# Non-homogeneous equation is also a difference equation

The problem is this:

The impulse response of a system is the output from this system when excited by an input signal δ(k) that is zero everywhere, except at k = 0, where it is equal to 1. Using this definition and the general form of the solution of a difference equation, write the output of a linear system described by:

y(k) – 3y(k – 1) – 4y(k – 2) = δ(k) + 2δ(k – 1)


The initial conditions are: y(–2) = y(–1) = 0.

My question is: How can the particular solution be found using the method of undetermined coefficients if the non-homogeneous equation is also a difference equation?

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It looks you've copied from a textbook. You need be more specific; what do you call a general form of the solution? Anyway, if you can find the impulse response, name it $h(k)$, and it is easy to see that the solution you are looking for is $h(k) + 2h(k-1)$ why? (remember your system is LTI!) – fmoura2005 Oct 22 '12 at 0:42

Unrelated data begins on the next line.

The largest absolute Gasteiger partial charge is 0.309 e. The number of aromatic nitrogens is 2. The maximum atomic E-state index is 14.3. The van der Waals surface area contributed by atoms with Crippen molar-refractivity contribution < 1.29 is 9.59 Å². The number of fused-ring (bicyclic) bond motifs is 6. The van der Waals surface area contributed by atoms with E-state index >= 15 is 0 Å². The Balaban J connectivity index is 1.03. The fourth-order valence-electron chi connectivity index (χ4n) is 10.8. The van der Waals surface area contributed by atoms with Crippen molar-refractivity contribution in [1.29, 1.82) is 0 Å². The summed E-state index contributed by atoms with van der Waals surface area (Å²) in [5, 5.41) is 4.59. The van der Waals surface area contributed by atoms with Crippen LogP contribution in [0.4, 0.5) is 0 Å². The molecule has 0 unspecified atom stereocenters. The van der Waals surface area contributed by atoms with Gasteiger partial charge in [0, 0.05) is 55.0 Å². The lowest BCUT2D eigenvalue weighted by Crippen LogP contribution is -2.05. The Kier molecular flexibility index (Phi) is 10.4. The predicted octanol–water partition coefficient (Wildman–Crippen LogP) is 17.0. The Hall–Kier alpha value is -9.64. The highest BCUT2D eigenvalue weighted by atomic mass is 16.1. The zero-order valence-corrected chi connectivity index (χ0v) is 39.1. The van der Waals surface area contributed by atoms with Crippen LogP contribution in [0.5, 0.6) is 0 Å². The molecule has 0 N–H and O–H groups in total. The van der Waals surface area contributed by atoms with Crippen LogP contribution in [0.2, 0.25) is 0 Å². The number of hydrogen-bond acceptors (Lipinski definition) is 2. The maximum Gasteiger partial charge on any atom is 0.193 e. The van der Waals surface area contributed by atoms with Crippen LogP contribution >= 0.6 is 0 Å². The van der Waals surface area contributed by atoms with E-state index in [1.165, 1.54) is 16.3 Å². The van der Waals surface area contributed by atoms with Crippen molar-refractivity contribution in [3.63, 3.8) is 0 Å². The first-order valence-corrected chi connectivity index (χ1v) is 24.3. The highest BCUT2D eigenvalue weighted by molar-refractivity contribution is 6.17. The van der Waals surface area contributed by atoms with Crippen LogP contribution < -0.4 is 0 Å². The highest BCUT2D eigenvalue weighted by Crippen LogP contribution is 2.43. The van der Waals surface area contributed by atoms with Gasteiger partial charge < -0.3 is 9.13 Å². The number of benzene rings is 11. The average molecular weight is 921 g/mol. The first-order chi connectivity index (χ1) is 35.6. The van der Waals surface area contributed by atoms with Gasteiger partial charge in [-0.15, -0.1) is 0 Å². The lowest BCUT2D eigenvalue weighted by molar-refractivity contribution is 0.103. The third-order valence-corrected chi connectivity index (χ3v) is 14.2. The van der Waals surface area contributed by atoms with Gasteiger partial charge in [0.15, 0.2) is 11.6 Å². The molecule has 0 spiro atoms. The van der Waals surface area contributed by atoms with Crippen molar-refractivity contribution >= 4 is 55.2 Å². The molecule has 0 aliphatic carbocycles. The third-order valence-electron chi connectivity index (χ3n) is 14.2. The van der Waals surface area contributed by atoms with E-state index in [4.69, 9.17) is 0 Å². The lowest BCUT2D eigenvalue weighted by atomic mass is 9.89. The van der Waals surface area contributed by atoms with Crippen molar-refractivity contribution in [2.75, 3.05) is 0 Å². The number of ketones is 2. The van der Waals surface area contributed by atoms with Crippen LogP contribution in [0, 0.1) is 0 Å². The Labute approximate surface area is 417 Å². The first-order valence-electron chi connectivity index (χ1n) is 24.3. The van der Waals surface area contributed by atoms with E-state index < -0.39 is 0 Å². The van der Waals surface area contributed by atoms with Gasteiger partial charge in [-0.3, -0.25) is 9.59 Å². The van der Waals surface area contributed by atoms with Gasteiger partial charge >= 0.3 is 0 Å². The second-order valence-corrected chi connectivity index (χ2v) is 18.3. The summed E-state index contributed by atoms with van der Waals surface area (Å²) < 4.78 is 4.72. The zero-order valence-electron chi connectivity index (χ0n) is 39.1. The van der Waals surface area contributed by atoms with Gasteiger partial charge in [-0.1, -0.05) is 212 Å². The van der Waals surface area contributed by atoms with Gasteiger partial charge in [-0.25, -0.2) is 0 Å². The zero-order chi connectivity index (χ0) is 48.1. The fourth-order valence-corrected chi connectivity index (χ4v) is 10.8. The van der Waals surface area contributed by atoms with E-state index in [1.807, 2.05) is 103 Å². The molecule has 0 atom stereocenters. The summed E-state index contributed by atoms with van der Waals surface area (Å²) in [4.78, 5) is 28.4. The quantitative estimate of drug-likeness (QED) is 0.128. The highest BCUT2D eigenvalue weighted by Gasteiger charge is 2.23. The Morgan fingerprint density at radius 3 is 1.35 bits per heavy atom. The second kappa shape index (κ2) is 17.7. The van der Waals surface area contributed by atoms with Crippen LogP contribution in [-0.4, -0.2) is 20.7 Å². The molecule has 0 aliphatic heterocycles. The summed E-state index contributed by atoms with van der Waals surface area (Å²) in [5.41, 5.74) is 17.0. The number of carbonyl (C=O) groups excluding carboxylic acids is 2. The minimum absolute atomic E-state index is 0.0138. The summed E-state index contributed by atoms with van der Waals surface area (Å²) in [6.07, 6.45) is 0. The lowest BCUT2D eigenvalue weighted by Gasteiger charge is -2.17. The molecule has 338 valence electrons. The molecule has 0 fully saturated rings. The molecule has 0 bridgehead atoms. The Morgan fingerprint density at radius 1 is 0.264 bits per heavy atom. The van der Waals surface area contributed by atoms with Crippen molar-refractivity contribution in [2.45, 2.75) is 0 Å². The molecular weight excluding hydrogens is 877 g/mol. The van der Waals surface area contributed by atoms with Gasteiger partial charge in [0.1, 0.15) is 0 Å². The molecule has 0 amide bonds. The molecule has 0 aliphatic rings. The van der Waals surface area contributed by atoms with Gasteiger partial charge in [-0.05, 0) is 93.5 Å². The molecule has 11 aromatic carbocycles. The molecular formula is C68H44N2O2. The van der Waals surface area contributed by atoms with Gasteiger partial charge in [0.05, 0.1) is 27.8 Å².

Sorry, the last part is my actual question. A general solution is the sum of the characteristic solution to the homogeneous equation and the particular solution to the non-homogeneous equation. I know the characteristic solution is link. – photon Oct 22 '12 at 4:17
Can we equal homogenous thing with non homogeneous things ? – user50841 Nov 27 '12 at 5:26

OK. So, I suppose you want to solve your difference equation for $k\geq 0$. If you set $k=0$ we easily get $y(0)=1$ and you could find $y(k)$ recursively for $k>0$, right? that's the point. To obtain the impulse response, you can see it as a response of an homogeneous equation with initial conditions different from zero. Then, check it out that the impulse response $h(k)$ to your problem is the same of this one: $$y(k) - 3y(k-1) - 4y(k-2)=0, \quad y(-2)=1/4, y(-1)=0$$ Why? simply because they have the same solution for $k\geq 0$. Now its easy to find $h(k)$ right? The final solution is then $h(k)+2h(k-1)$.